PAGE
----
Wasson J. H., Baker N. J. (2009). Balanced measures for patient-centered care. The Journal of Ambulatory Care Management, 32(1), 44–51.
Wasson J. H., Benjamin R., Johnson D., Moore L. G., Mackenzie T. (2011). Patients use the Internet to enter the medical home. The Journal of Ambulatory Care Management, 34(1), 38–46.
Wasson J. H., Coleman E. A. (2014). Health confidence: A simple, essential measure for patient engagement and better practice. Family Practice Management, 21(5), 8–12.
Wasson J. H., Godfrey M. M., Nelson E. C., Mohr J. J., Batalden P. B. (2003). Microsystems in health care Part 4: Planning patient-centered care. Joint Commission Journal on Quality and Safety, 29(5), 227–237.
Wasson J. H., Ho L., Soloway L., Moore L. G. (2018). Validation of the What Matters Index: A brief, patient-reported index that guides care for chronic conditions and can substitute for computer-generated risk models. Public Library of Science One, 13(2), e0192475.
Wasson J. H., Johnson D. J., Mackenzie T. (2008a). The impact of primary care patients' pain and emotional problems on their confidence with self-management. The Journal of Ambulatory Care Management, 31(2), 120–127.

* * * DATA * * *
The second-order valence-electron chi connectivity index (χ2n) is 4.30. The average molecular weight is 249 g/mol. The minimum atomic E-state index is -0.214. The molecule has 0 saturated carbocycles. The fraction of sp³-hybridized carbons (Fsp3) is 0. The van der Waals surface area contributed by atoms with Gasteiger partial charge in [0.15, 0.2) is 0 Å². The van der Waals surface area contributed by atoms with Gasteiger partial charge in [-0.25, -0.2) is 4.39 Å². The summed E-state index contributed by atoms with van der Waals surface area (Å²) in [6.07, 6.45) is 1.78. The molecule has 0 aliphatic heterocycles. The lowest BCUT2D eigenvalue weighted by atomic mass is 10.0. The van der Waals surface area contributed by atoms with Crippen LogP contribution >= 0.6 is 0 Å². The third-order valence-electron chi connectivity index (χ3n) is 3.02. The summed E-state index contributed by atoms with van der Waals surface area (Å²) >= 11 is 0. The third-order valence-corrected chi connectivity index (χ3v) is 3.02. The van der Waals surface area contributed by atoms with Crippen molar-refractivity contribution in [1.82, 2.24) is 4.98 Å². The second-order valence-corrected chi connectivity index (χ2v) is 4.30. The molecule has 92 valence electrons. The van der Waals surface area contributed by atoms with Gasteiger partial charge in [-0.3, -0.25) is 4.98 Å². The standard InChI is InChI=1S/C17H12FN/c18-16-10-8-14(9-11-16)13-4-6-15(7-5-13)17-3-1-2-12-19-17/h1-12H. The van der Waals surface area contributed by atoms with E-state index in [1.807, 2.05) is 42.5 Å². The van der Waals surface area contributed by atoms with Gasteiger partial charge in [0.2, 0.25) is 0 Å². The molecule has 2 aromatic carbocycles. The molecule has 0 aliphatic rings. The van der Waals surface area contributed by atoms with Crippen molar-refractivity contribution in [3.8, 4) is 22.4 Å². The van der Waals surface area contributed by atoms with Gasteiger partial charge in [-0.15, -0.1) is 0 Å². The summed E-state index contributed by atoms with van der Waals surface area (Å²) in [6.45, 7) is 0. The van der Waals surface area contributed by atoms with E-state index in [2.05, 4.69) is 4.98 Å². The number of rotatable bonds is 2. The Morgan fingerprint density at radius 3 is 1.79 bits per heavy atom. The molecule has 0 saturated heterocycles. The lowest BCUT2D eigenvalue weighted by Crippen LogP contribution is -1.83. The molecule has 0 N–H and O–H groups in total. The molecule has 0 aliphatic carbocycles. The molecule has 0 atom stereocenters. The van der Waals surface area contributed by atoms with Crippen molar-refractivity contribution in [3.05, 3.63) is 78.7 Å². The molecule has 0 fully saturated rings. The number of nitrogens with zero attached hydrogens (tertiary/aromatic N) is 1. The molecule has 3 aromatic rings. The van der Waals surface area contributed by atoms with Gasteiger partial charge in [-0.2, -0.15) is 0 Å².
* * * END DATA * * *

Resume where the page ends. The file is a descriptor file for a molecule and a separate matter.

Wasson J. H., Soloway L., Moore L. G., Labrec P., Ho L. (2017). Development of a care guidance index based on what matters to patients. Quality of Life Research, 27(1), 51–58.
Yeager D. S., Krosnick J. A., Chang L., Javitz H. S., Levendusky M. S., Simpser A., Wang R. (2011). Comparing the accuracy of RDD telephone surveys and Internet surveys conducted with probability and non-probability samples. Public Opinion Quarterly, 75(4), 709–747. Retrieved from
Yoon J., Chang E., Rubenstein L. V., Park A., Zulman D. M., Stockdale S., Asch S. M. (2018). Impact of primary care intensive management on high-risk veterans' costs and utilization: A randomized quality improvement trial. Annals of Internal Medicine, 168(12), 846–854. doi:10.7326/M17-3039

cost of health care; health confidence; national survey; patient engagement; quality of health care; The Physicians Foundation; What Matters Index

Supplemental Digital Content

© 2020 The Authors. Published by Wolters Kluwer Health, Inc.